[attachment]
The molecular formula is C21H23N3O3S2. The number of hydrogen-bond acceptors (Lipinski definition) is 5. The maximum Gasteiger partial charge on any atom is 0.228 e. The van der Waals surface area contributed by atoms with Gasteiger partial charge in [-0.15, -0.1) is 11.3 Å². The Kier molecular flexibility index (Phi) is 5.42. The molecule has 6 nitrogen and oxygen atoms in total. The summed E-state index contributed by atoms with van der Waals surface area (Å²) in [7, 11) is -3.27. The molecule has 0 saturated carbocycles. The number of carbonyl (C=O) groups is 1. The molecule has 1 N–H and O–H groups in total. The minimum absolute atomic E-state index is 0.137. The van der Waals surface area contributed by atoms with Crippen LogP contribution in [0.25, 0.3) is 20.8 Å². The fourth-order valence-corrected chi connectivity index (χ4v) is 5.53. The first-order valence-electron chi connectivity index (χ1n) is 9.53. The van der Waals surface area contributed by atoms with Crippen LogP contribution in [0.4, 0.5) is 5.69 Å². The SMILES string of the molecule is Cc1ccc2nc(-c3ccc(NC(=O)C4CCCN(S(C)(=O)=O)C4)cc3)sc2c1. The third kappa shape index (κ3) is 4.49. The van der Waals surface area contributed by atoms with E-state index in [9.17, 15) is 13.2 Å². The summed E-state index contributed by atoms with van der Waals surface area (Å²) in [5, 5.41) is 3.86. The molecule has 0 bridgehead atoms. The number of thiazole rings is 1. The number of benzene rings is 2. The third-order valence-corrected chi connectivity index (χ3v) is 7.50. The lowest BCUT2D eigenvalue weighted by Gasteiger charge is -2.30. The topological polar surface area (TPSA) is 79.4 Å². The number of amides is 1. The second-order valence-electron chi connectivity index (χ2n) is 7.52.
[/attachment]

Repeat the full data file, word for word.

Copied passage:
The molecular formula is C21H23N3O3S2. The number of hydrogen-bond acceptors (Lipinski definition) is 5. The maximum Gasteiger partial charge on any atom is 0.228 e. The van der Waals surface area contributed by atoms with Gasteiger partial charge in [-0.15, -0.1) is 11.3 Å². The Kier molecular flexibility index (Phi) is 5.42. The molecule has 6 nitrogen and oxygen atoms in total. The summed E-state index contributed by atoms with van der Waals surface area (Å²) in [7, 11) is -3.27. The molecule has 0 saturated carbocycles. The number of carbonyl (C=O) groups is 1. The molecule has 1 N–H and O–H groups in total. The minimum absolute atomic E-state index is 0.137. The van der Waals surface area contributed by atoms with Crippen LogP contribution in [0.25, 0.3) is 20.8 Å². The fourth-order valence-corrected chi connectivity index (χ4v) is 5.53. The first-order valence-electron chi connectivity index (χ1n) is 9.53. The van der Waals surface area contributed by atoms with Crippen LogP contribution in [0.4, 0.5) is 5.69 Å². The SMILES string of the molecule is Cc1ccc2nc(-c3ccc(NC(=O)C4CCCN(S(C)(=O)=O)C4)cc3)sc2c1. The third kappa shape index (κ3) is 4.49. The van der Waals surface area contributed by atoms with E-state index in [9.17, 15) is 13.2 Å². The summed E-state index contributed by atoms with van der Waals surface area (Å²) in [5, 5.41) is 3.86. The molecule has 0 bridgehead atoms. The number of thiazole rings is 1. The number of benzene rings is 2. The third-order valence-corrected chi connectivity index (χ3v) is 7.50. The lowest BCUT2D eigenvalue weighted by Gasteiger charge is -2.30. The topological polar surface area (TPSA) is 79.4 Å². The number of amides is 1. The second-order valence-electron chi connectivity index (χ2n) is 7.52.